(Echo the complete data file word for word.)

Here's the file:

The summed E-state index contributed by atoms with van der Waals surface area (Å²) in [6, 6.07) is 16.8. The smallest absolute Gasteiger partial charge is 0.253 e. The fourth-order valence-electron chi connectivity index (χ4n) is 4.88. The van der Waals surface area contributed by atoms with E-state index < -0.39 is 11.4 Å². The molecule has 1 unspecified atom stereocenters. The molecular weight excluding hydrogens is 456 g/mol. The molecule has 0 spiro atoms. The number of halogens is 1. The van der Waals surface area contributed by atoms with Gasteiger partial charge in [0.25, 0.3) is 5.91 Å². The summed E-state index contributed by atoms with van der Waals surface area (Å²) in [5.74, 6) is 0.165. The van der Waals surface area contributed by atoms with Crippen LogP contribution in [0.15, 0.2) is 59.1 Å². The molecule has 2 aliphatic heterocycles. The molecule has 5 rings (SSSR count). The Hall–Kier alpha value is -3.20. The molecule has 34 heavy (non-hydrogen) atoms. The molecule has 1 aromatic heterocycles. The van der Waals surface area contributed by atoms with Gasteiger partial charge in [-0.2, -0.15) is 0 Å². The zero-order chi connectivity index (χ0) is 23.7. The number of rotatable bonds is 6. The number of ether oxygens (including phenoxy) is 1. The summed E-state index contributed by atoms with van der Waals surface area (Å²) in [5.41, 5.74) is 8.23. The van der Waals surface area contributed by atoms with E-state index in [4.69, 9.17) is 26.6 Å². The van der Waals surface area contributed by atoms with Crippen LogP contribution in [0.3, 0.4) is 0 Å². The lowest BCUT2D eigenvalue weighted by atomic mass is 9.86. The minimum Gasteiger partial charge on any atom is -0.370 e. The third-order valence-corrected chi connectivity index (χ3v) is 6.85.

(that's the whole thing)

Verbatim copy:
The summed E-state index contributed by atoms with van der Waals surface area (Å²) in [6, 6.07) is 16.8. The smallest absolute Gasteiger partial charge is 0.253 e. The fourth-order valence-electron chi connectivity index (χ4n) is 4.88. The van der Waals surface area contributed by atoms with E-state index < -0.39 is 11.4 Å². The molecule has 1 unspecified atom stereocenters. The molecular weight excluding hydrogens is 456 g/mol. The molecule has 0 spiro atoms. The number of halogens is 1. The van der Waals surface area contributed by atoms with Gasteiger partial charge in [0.25, 0.3) is 5.91 Å². The summed E-state index contributed by atoms with van der Waals surface area (Å²) in [5.74, 6) is 0.165. The van der Waals surface area contributed by atoms with Crippen LogP contribution in [0.15, 0.2) is 59.1 Å². The molecule has 2 aliphatic heterocycles. The molecule has 5 rings (SSSR count). The Hall–Kier alpha value is -3.20. The molecule has 34 heavy (non-hydrogen) atoms. The molecule has 1 aromatic heterocycles. The van der Waals surface area contributed by atoms with Gasteiger partial charge in [-0.2, -0.15) is 0 Å². The zero-order chi connectivity index (χ0) is 23.7. The number of rotatable bonds is 6. The number of ether oxygens (including phenoxy) is 1. The summed E-state index contributed by atoms with van der Waals surface area (Å²) in [5.41, 5.74) is 8.23. The van der Waals surface area contributed by atoms with E-state index in [4.69, 9.17) is 26.6 Å². The van der Waals surface area contributed by atoms with Crippen LogP contribution in [0.3, 0.4) is 0 Å². The lowest BCUT2D eigenvalue weighted by atomic mass is 9.86. The minimum Gasteiger partial charge on any atom is -0.370 e. The third-order valence-corrected chi connectivity index (χ3v) is 6.85.